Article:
Strain, however, expressed doubt about Cowen's suggestion that the burdens of rearing children is responsible for falling fertility rates in rich developed countries. He pointed out that many rich countries have deployed vast infrastructures to support child rearing. In fact, no pronatalist policies aimed at easing the burdens of parenting have yet yielded a sustained boost of a rich country's fertility rate above the population replacement threshold of 2.1 children per woman. Why? Because liberty and prosperity offer people many enticing life choices and pleasures other than parenthood.

Another Pethokoukis question to the panel was: If we look back in 10 years and find that the Great Stagnation has continued, why might that be the case? Would it mean new technologies are actually not all that good, or would it perhaps be the result of bad policies?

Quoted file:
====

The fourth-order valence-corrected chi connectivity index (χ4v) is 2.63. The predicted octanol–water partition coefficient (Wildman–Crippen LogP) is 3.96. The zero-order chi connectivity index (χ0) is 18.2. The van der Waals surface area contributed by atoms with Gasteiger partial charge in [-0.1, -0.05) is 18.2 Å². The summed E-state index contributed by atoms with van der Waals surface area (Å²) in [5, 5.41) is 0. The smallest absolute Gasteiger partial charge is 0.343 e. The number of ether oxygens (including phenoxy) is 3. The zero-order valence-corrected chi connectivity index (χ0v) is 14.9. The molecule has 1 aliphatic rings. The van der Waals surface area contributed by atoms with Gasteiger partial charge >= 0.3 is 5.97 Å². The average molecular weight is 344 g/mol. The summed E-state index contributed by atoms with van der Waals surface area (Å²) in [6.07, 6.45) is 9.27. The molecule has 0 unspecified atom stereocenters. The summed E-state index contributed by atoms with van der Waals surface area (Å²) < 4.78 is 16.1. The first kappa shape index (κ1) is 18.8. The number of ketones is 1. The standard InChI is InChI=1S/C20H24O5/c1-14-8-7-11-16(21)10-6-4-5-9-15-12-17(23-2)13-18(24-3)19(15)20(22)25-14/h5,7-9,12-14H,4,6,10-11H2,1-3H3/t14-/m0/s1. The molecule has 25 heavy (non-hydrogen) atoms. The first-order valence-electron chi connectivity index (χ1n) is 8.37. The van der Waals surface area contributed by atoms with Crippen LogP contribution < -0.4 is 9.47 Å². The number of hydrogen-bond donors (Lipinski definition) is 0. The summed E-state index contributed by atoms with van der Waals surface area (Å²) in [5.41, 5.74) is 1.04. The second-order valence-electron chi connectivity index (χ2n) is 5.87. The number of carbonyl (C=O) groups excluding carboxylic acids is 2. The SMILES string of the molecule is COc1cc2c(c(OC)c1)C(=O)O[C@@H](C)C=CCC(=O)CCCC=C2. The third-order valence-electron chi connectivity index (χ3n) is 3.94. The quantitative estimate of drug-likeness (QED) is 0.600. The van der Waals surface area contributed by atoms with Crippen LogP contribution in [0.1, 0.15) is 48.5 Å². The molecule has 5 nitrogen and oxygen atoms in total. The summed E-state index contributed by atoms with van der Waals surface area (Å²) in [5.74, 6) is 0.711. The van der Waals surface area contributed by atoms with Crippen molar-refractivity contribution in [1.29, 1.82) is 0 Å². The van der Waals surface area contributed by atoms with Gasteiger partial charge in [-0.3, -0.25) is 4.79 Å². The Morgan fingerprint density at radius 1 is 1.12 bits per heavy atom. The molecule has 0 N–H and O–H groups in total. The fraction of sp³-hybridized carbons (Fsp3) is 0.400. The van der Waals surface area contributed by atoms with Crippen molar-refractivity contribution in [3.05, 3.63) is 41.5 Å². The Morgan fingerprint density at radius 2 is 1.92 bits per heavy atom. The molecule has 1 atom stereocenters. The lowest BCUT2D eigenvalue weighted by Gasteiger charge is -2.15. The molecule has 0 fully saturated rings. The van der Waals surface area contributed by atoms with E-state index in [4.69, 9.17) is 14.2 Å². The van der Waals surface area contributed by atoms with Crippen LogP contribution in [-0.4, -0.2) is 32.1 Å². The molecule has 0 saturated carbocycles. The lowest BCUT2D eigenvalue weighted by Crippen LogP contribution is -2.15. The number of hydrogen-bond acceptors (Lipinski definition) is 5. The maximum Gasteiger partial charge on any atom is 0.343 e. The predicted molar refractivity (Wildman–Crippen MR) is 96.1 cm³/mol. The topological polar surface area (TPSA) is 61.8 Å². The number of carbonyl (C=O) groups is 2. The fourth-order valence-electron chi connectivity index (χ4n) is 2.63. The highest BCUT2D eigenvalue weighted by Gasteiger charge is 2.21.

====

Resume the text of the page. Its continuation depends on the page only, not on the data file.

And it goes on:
Cowen quipped that we had slunk back into our sloth. Strain said that his chief worry is that policies could be adopted that would prevent the emergence of new technologies while holding back new businesses and innovation. In addition, he suggested that an aging population could result in less demand that would spur businesses to do creative and innovative things. Vollrath expressed concern that the sort of cultural risk averseness embodied in the precautionary principle, rather than a failure of new technologies, could be responsible for a continuation the Great Stagnation. As an example, he cited the European Union's risk-averse and bureaucratically botched rollout of COVID-19 vaccines.